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TOLD IN THE EAST By Talbot Mundy
[[Original Book edition published by Bobbs-Merrill, Indianapolis, 1920. Source of the following edition is the omnibus "Romances of India" which was a reprint of three of Talbot Mundy's novels.]]
Romances of India By Talbot Mundy - King of the Khyber Rifles - Guns of the Gods - Told in the East
Hookum Hai.............1 For The Salt Which He Had Eaten............129 Machassan Ah............235
TOLD IN THE EAST
A Blood-red sun rested its huge disk upon a low mud wall that crested a rise to westward, and flattened at the bottom from its own weight apparently. A dozen dried-out false-acacia-trees shivered as the faintest puff in all the world of stifling wind moved through them; and a hundred thousand tiny squirrels kept up their aimless scampering in search of food that was not there.
A coppersmith was about the only living thing that seemed to care whether the sun went down or not. He seemed in a hurry to get a job done, and his reiterated "Bong-bong-bong!"--that had never ceased since sunrise, and had driven nearly mad the few humans who were there to hear it--quickened and grew louder. At last Brown came out of a square mud house, to see about the sunset.
He was nobody but plain Bill Brown--or Sergeant William Brown, to give him his full name and entitlements--and the price of him was two rupees per day.
He stared straight at the dull red disk of the sun, and spat with eloquence. Then he wiped the sweat from his forehead, and scratched a place where the prickly heat was bothering him. Next, he buttoned up his tunic, and brushed it down neatly and precisely. There was official business to be done, and a man did that with due formality, heat or no heat.
"Guard, turn out!" he ordered.
Twelve men filed out, one behind the other, from the hut that he had left. They seemed to feel the heat more than Brown did, as they fell in line before Brown's sword. There was no flag, and no flag-pole in that nameless health-resort, so the sword, without its scabbard, was doing duty, point downward in the ground, as a totem-pole of Empire. Brown had stuck it there, like Boanerges' boots, and there it stayed from sunrise until sunset, to be displaced by whoever dared to do it, at his peril.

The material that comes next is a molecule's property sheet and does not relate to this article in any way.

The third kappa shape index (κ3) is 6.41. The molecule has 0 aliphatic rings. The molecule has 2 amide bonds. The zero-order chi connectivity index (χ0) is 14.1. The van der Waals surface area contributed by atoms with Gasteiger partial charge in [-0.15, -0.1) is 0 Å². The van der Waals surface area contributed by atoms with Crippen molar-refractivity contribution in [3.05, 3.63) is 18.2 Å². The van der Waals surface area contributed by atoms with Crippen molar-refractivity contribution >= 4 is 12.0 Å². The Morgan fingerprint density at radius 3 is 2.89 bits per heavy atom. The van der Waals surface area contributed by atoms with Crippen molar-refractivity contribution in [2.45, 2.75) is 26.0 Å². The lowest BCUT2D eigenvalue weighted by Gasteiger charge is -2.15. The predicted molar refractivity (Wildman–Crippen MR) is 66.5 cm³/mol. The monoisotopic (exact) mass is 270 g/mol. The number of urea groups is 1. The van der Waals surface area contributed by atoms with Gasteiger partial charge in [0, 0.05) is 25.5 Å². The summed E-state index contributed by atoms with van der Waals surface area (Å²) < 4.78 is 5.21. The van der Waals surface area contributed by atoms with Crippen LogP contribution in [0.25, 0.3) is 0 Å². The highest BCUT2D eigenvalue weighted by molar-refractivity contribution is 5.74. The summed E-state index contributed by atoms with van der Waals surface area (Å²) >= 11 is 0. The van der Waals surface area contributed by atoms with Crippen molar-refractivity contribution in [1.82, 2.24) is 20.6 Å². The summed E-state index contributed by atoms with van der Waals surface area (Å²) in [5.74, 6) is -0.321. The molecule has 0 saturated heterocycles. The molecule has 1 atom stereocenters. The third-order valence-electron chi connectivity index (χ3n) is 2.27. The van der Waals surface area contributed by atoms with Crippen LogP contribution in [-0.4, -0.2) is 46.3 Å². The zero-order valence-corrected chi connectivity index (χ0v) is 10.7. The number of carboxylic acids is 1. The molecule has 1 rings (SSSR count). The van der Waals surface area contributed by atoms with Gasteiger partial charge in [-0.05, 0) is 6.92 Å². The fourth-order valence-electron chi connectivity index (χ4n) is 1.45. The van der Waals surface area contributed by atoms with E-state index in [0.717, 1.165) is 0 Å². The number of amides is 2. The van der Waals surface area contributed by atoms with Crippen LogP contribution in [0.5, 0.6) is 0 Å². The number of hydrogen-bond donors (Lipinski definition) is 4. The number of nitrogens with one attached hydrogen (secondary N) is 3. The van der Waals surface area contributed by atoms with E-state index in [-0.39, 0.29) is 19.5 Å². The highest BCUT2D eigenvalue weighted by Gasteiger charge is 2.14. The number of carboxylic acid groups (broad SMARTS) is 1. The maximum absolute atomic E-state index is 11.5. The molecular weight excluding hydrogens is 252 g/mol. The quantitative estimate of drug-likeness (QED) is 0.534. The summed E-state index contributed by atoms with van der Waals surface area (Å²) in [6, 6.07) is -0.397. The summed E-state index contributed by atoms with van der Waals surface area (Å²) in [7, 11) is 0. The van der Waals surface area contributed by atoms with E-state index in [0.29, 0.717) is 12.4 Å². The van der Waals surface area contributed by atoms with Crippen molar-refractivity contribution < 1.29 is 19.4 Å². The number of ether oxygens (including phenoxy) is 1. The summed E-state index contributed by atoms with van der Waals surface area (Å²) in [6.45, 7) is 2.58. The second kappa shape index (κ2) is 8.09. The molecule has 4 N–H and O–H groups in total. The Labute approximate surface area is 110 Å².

They had no clock. They had nothing, except the uniforms and arms of the Honorable East India Company, as issued in this year of Our Lord, 1857--a cooking-pot or two, a kettle, a little money and a butcher-knife. Their supper bleated miserably some twenty yards away, tied to a tree, and a lean. Punjabi squatted near it in readiness to buy the skin. It was a big goat, but it was mangy, so he held only two annas in his hand. The other anna (in case that Brown should prove adamant) was twisted in the folds of his pugree, but he was prepared to perjure himself a dozen times, and take the names of all his female ancestors in vain, before he produced it.
The sun flattened a little more at the bottom, and began to move quickly, as it does in India--anxious apparently to get away from the day's ill deeds.
"Shoulder umms!" commanded Brown. "General salute! Present-umms!"
The red sun slid below the sky-line, and the night was on them, as though somebody had shut the lid. Brown stepped to the sword, jerked it out of the ground and returned it to his scabbard in three motions.
"Shoulder-umms! Order-umms! Dismiss!" The men filed back into the hut again, disconsolately, without swearing and without mirth. They had put the sun to bed with proper military decency. They would have seen humor--perhaps--or an excuse for blasphemy in the omission of such a detail, but it was much too hot to swear at the execution of it.
Besides, Brown was a strange individual who detested swearing, and it was a very useful thing, and wise, to humor him. He had a way of his own, and usually got it.